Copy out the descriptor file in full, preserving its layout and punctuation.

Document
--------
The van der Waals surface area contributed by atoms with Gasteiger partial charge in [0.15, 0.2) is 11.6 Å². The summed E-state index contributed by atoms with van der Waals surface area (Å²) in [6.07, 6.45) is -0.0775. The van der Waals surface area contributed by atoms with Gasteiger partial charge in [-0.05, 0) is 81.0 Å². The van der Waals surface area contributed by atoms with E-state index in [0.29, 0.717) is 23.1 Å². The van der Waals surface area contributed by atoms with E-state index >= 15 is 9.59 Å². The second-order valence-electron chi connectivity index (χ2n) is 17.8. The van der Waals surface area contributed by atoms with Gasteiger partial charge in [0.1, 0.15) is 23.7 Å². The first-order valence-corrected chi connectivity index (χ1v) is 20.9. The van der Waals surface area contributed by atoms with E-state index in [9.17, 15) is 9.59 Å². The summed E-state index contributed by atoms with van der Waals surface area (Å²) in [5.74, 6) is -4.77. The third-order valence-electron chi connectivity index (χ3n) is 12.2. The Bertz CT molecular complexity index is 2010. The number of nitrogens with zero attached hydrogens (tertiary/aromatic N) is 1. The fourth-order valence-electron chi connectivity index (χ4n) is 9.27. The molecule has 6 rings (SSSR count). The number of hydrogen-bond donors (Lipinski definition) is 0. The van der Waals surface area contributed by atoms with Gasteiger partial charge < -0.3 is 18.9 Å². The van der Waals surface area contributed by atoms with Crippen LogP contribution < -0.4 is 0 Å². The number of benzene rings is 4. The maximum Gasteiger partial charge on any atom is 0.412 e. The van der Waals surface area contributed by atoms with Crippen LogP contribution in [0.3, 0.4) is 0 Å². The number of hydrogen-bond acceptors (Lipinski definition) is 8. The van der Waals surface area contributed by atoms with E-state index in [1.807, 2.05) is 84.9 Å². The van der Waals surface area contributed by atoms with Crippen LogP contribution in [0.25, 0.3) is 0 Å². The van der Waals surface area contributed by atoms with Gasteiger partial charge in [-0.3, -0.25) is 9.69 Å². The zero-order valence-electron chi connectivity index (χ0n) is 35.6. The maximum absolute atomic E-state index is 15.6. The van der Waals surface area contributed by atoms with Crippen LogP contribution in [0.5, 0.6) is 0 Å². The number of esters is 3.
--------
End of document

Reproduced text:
The van der Waals surface area contributed by atoms with Gasteiger partial charge in [0.15, 0.2) is 11.6 Å². The summed E-state index contributed by atoms with van der Waals surface area (Å²) in [6.07, 6.45) is -0.0775. The van der Waals surface area contributed by atoms with Gasteiger partial charge in [-0.05, 0) is 81.0 Å². The van der Waals surface area contributed by atoms with E-state index in [0.29, 0.717) is 23.1 Å². The van der Waals surface area contributed by atoms with E-state index >= 15 is 9.59 Å². The second-order valence-electron chi connectivity index (χ2n) is 17.8. The van der Waals surface area contributed by atoms with Gasteiger partial charge in [0.1, 0.15) is 23.7 Å². The first-order valence-corrected chi connectivity index (χ1v) is 20.9. The van der Waals surface area contributed by atoms with E-state index in [9.17, 15) is 9.59 Å². The summed E-state index contributed by atoms with van der Waals surface area (Å²) in [5.74, 6) is -4.77. The third-order valence-electron chi connectivity index (χ3n) is 12.2. The Bertz CT molecular complexity index is 2010. The number of nitrogens with zero attached hydrogens (tertiary/aromatic N) is 1. The fourth-order valence-electron chi connectivity index (χ4n) is 9.27. The molecule has 6 rings (SSSR count). The number of hydrogen-bond donors (Lipinski definition) is 0. The van der Waals surface area contributed by atoms with Gasteiger partial charge < -0.3 is 18.9 Å². The van der Waals surface area contributed by atoms with Crippen LogP contribution < -0.4 is 0 Å². The number of benzene rings is 4. The maximum Gasteiger partial charge on any atom is 0.412 e. The van der Waals surface area contributed by atoms with Crippen LogP contribution in [0.3, 0.4) is 0 Å². The number of hydrogen-bond acceptors (Lipinski definition) is 8. The van der Waals surface area contributed by atoms with E-state index in [1.807, 2.05) is 84.9 Å². The van der Waals surface area contributed by atoms with Crippen LogP contribution in [0.25, 0.3) is 0 Å². The van der Waals surface area contributed by atoms with Gasteiger partial charge in [-0.3, -0.25) is 9.69 Å². The zero-order valence-electron chi connectivity index (χ0n) is 35.6. The maximum absolute atomic E-state index is 15.6. The van der Waals surface area contributed by atoms with Crippen LogP contribution in [0.5, 0.6) is 0 Å². The number of esters is 3.